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Zócalo Public Square is a magazine of ideas from Arizona State University Knowledge Enterprise.


In the summer of 1861, an American diplomat in Turin, Italy, looked out the window of the U.S. legation to see hundreds of young men forming a sprawling line. Some wore red shirts, emblematic of the Garibaldini who, during their campaign in southern Italy, were known for pointing one finger in the air and shouting l’Italia Unità! (Italy United!). Now they wanted to volunteer to take up arms for l’America Unità!

Meanwhile, immigrants already in the United States responded to the call to arms in extraordinary numbers. In 1860, about 13% of the U.S. population was born overseas—roughly what it is today. One in every four members of the Union armed forces was an immigrant, some 543,000 of the more than 2 million Union soldiers by recent estimates. Another 18% had at least one foreign-born parent. Together, immigrants and the sons of immigrants made up about 43% of the U.S. armed forces.

America’s foreign legions gave the North an incalculable advantage. It could never have won without them. And yet the role of immigrant soldiers has been ignored in the narrative of a brothers’ war fought on American soil, by American soldiers, over issues that were uniquely American in origin.

In the 1860s, Confederate diplomats and supporters abroad were eager to inform Europeans that the North was actively recruiting their sons to serve as cannon fodder. In one pamphlet, Confederate envoy Edwin De Leon informed French readers that the Puritan North had built its army “in large part of foreign mercenaries” made up of “the refuse of the old world.”

Embarrassed Northerners claimed the Confederacy exaggerated how many foreign recruits made up the U.S. armed forces—pointing to immigrant bounty jumpers who enlisted to collect the money given to new recruits, deserted, and then re-enlisted. The underlying premise was that foreigners were not inspired by patriotic principle and, except for money, had no motive to fight and die for a nation not their own.

It was not true. Immigrants tended to be young and male, but they enlisted above their quota. Many immigrants left jobs to fight for the Union, enlisting before the draft—and the bounties—were even introduced. They volunteered, fought, and sacrificed far beyond what might be expected of strangers in a strange land.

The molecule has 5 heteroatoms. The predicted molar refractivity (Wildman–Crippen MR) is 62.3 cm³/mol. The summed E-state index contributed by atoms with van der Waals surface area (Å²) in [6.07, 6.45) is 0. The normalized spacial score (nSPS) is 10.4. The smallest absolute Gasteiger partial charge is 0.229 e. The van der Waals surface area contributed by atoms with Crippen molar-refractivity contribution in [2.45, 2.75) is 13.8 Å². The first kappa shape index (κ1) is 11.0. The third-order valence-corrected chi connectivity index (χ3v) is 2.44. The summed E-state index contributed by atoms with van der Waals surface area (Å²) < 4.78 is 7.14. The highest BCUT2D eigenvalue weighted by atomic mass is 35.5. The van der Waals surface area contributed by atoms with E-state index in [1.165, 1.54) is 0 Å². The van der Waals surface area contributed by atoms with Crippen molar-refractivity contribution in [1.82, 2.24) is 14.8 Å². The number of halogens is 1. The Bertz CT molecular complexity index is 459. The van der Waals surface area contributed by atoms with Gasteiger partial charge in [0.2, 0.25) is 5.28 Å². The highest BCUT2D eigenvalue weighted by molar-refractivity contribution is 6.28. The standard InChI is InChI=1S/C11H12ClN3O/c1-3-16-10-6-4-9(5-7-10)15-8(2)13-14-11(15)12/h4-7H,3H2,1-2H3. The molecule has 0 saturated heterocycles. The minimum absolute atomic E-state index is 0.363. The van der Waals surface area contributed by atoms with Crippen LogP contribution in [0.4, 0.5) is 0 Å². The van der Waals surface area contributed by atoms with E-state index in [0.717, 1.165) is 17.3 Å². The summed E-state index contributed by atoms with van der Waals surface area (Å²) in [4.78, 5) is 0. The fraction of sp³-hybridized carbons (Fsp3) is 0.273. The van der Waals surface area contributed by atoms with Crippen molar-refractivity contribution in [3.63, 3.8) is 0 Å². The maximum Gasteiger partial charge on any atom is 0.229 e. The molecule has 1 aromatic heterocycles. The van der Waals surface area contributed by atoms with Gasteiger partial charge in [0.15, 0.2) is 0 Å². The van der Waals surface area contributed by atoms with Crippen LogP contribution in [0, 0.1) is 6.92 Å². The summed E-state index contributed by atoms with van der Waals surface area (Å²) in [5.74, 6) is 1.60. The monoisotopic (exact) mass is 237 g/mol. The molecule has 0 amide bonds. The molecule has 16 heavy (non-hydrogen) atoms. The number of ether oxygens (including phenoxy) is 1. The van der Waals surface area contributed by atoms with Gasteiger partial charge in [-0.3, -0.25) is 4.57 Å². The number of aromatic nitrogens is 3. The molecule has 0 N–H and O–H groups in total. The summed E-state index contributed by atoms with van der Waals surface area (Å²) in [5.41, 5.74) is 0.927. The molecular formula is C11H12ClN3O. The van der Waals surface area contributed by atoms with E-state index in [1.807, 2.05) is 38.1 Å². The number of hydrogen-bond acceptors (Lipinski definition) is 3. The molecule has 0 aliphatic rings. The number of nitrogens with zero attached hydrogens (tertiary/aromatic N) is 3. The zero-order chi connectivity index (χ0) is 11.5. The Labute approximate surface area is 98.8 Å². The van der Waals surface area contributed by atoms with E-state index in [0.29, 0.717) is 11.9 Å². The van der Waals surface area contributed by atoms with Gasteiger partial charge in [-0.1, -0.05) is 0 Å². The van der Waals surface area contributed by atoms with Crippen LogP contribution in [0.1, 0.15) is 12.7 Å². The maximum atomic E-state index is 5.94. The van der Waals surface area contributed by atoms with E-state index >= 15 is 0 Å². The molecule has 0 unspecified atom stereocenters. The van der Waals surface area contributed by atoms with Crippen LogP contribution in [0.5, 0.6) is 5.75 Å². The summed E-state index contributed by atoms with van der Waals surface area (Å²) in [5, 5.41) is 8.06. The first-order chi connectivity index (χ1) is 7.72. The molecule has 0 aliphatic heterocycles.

Historians have done an excellent job of retrieving the voices of native-born, English-speaking soldiers. But the voices of the foreign legions remain silent—thanks to the paucity of records in the archives, the language barriers posed to historians, and, perhaps, a lingering bias that keeps foreigners out of “our” civil war.

Why did they fight? What were they fighting for? Recruitment posters in the New York Historical Society provide hints at the answers. One poster reads: Patrioti Italiani! Honvedek! Amis de la liberté! Deutsche Freiheits Kaempfer! (Italian patriots! Hungarians! Friends of liberty! German freedom fighters!) Then, in English, it urges “250 able-bodied men . . . Patriots of all nations” to fight for their “adopted country.”

One immigrant mother gave testimony in 1863 to an antislavery convention as to why her 17-year-old son was fighting for the Union. “I am from Germany where my brothers all fought against the Government and tried to make us free, but were unsuccessful,” she said. “We foreigners know the preciousness of that great, noble gift a great deal better than you, because you never were in slavery, but we are born in it.”

Following the failed Revolution of 1848, thousands of young Germans fled to America. They took up arms in what they saw as yet another battle in the revolutionary struggle against the forces of aristocracy and slavery. “It isn’t a war where two powers fight to win a piece of land,” one German enlistee wrote to his family. “Instead it’s about freedom or slavery, and you can well imagine, dear mother, I support the cause of freedom with all my might.”

In another letter written to his family in Europe, a German soldier gave a pithy explanation of the war: “I don’t have the space or the time to explain all about the cause, only this much: the states that are rebelling are slave states, and they want slavery to be expanded, but the northern states are against this, and so it is civil war!”

So it was civil war, but for many foreign-born soldiers and citizens, this was much more than America’s war. It was an epic contest for the future of free labor against slavery, for equal opportunity against privilege and aristocracy, for freedom of thought and expression against oppressive government, and for democratic self-government against dynastic rule. Foreigners joined the war to wage the same battles that had been lost in the Old World. Theirs was the cause not only of America, but of all nations.

Don H. Doyle is the author of The Cause of All Nations: An International History of the American Civil War. He is McCausland Professor of History at the University of South Carolina. Follow him on Facebook. He wrote this for What It Means to Be American, a national conversation hosted by the Smithsonian and Zócalo Public Square.

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